Florida Same-Sex Couples Sue State to Have Both Parents Listed on Birth Certificate

Two married same-sex couples are suing the state of Florida for the state’s refusal to list both women as parents on a birth certificate. They claim that the state’s...

Two married same-sex couples are suing the state of Florida for the state’s refusal to list both women as parents on a birth certificate. They claim that the state’s actions are in direct violation of the June Obergefell v. Hodges decision.

Couples Yadira Arenas and Alma Vazquez, and Debbie and Kari Chin, who have both been married since 2013, each had a child in early 2015. Upon those occasions, both couples discovered that while the women who gave birth (Alma and Kari, respectively) were automatically listed on the birth certificate, their wives could not be listed alongside them.

The couples, who are being joined as plaintiffs by Equality Florida, the largest state LGBT rights organization, are represented by attorneys Mary Meeks and Elizabeth Schwartz, as well as the National Center for Lesbian Rights. In October of 2015, they requested a preliminary injunction from the court, stating that the state’s “discriminatory denial of equal birth certificates to Plaintiffs and their children … violates plaintiffs’ fundamental right to marry and to have their marriages treated equally.”

This past week, on December 9, the couples requested that the state decide the case without a trial. Their claim is that beyond the clear requirements of Obergefell v. Hodges, there is no further evidence necessary to make the decision. And indeed, the state’s choice to treat married same-sex couples differently from married opposite-sex couples on the occasion of their child’s birth is purely discriminatory. There is no legally defendable stance by which to sustain their position, and yet they continue.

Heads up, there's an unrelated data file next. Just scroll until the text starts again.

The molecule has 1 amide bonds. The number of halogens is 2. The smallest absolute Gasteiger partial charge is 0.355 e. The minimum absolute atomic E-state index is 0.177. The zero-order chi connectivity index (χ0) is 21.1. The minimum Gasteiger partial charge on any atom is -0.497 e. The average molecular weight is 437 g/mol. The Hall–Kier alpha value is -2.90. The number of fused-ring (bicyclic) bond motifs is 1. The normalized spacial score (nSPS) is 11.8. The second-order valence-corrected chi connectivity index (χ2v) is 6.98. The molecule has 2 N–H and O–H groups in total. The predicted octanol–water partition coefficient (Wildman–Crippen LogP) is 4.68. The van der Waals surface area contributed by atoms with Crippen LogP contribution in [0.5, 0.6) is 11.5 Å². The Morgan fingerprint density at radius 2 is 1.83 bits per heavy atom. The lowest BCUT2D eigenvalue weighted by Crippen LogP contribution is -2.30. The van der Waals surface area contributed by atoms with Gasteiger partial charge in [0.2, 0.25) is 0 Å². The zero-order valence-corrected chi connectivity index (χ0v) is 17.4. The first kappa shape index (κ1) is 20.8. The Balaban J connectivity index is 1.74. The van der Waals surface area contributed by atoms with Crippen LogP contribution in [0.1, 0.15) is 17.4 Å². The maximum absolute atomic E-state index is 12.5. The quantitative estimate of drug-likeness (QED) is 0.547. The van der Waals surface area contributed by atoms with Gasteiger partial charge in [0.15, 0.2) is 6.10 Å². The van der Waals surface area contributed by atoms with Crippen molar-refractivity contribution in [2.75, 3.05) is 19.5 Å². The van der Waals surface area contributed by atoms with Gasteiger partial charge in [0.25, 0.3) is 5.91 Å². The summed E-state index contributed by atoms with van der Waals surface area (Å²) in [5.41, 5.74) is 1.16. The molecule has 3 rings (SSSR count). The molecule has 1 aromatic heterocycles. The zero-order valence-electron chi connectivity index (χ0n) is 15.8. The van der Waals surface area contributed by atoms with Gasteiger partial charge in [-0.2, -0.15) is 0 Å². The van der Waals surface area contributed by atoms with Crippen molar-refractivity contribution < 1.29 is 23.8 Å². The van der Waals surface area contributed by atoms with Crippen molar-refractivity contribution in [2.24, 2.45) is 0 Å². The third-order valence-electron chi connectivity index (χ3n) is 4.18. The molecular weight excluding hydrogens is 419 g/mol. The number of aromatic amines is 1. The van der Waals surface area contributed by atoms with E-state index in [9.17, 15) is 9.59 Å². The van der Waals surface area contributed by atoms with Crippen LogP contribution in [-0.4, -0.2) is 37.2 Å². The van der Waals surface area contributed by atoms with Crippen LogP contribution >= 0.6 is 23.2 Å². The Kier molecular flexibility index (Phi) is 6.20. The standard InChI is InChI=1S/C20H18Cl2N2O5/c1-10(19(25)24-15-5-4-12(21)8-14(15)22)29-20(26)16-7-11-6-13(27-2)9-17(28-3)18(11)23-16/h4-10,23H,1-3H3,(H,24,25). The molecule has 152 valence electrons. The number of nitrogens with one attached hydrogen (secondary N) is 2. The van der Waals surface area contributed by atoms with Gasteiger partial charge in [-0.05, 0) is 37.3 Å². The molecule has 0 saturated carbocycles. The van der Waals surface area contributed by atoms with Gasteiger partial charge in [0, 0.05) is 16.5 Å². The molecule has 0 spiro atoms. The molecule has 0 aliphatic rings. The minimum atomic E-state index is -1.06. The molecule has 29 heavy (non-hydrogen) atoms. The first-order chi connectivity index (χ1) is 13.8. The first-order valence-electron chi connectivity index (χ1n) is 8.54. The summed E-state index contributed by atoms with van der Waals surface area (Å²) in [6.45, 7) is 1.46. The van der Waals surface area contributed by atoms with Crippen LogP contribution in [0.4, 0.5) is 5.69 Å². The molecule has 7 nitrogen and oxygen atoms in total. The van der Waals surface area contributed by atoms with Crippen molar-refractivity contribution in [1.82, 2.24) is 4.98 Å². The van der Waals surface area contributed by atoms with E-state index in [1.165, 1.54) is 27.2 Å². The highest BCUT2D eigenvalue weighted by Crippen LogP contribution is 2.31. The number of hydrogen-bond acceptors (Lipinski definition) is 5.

And that’s the common theme we’ve seen, both before and in the months since the SCOTUS decision declaring state bans on same-sex marriage unconstitutional. From Kim Davis to Aaron and Melissa Klein, bigots have repeatedly attempted to circumvent laws protecting the LGBT community. This is not to say that the legal aspect of the battle is won; there remain many states where discrimination against LGB people is legal, and even more where discrimination against trans people is permitted. But where there are laws, still they are broken by people intent on slowing the progress of the LGBT movement.

What brings me the most hope in this case is the insistence by the couples that the decision be made without a trial. The law is clear, they say. And so say I.

Hopefully, the updates on this case will come quickly and be full of good news. We wish these couples and every other same-sex couple fighting for the rights to co-parent their children the very best.

Sources:
The Seattle Lesbian,
National Center for Lesbian Rights

Image Courtesy of Map_of_Florida_highlighting_Jackson_County, via Wikimedia Commons

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